Among the patients who underwent 2-year follow-up angiography, 1 patient had a borderline (52% DS) in-lesion stenosis. It is difficult to determine whether this lesion was secondary to restenosis or plaque progression. Regardless of the underlying mechanism, this case may underscore the importance of complete stent coverage of the treated lesion or injured segments when drug-eluting stents are implanted. The protocol in the present study allowed the implantation of only one 18-mm-long stent in each patient, which may have limited our ability to completely cover the entire atherosclerotic plaque in some patients.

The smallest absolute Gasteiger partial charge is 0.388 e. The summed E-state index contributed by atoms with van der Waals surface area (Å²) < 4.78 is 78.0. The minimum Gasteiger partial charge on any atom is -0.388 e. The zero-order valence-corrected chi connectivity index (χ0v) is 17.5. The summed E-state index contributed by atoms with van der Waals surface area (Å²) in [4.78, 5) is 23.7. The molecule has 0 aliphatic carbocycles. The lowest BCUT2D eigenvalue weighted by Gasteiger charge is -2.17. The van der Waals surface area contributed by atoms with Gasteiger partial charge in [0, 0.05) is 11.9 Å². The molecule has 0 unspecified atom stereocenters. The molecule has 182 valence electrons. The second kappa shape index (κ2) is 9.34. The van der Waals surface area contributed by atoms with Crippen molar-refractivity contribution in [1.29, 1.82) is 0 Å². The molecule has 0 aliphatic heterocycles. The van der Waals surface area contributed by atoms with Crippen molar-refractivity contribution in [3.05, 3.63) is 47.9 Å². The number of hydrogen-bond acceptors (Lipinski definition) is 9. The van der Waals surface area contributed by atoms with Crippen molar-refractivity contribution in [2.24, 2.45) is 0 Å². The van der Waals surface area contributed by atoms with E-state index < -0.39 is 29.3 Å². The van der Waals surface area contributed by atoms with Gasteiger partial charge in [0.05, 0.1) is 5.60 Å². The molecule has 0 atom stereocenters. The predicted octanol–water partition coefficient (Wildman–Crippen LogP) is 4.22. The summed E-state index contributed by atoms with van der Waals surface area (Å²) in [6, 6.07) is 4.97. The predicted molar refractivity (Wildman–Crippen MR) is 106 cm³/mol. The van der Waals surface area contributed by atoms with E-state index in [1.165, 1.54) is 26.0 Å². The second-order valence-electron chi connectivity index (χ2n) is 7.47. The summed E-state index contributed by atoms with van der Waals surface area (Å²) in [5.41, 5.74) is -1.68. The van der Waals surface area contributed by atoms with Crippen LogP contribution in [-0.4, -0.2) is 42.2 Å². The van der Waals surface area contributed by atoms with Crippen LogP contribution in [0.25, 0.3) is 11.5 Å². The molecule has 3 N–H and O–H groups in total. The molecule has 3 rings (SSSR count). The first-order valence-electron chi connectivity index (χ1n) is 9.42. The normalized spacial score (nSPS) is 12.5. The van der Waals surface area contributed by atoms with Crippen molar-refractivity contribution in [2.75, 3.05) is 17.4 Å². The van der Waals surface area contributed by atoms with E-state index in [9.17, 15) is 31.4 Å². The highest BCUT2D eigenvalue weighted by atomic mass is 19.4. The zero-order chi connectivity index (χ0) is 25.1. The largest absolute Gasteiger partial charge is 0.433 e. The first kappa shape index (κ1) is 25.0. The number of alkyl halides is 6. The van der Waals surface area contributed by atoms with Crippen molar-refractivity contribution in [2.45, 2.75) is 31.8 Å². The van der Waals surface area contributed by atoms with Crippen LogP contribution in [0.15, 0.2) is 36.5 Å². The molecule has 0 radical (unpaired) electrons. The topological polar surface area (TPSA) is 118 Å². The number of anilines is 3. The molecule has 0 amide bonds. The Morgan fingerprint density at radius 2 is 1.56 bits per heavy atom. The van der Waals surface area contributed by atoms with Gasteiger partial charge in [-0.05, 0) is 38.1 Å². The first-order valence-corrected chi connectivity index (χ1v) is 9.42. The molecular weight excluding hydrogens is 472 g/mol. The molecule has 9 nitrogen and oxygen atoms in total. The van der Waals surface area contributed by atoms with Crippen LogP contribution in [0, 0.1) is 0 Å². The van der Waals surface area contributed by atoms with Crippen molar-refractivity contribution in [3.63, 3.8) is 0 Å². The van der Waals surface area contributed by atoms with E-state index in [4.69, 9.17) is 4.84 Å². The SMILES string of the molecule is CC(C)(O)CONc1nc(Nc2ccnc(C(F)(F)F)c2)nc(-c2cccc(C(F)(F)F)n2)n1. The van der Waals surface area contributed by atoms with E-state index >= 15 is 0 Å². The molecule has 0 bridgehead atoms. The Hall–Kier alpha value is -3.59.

In conclusion, the present study demonstrates the 2-year safety and efficacy of sirolimus-eluting stents for inhibiting restenosis after percutaneous coronary interventions. These long-term angiographic and IVUS results 2 years after the index procedure lend further credence to the recently reported absence of restenosis after 1 year among patients treated with sirolimus-eluting stents in the multicenter randomized RAVEL study.3 Although the vexing problem of restenosis after angioplasty may be largely solved by this new generation of drug-eluting stents, there is clearly a need for new therapies to prevent the progression of atherosclerosis and techniques to identify and treat non–flow-limiting vulnerable plaques.
The authors thank Drs Brett Sasseen, Brian Firth, and Dennis Donohoe for their careful review of the manuscript.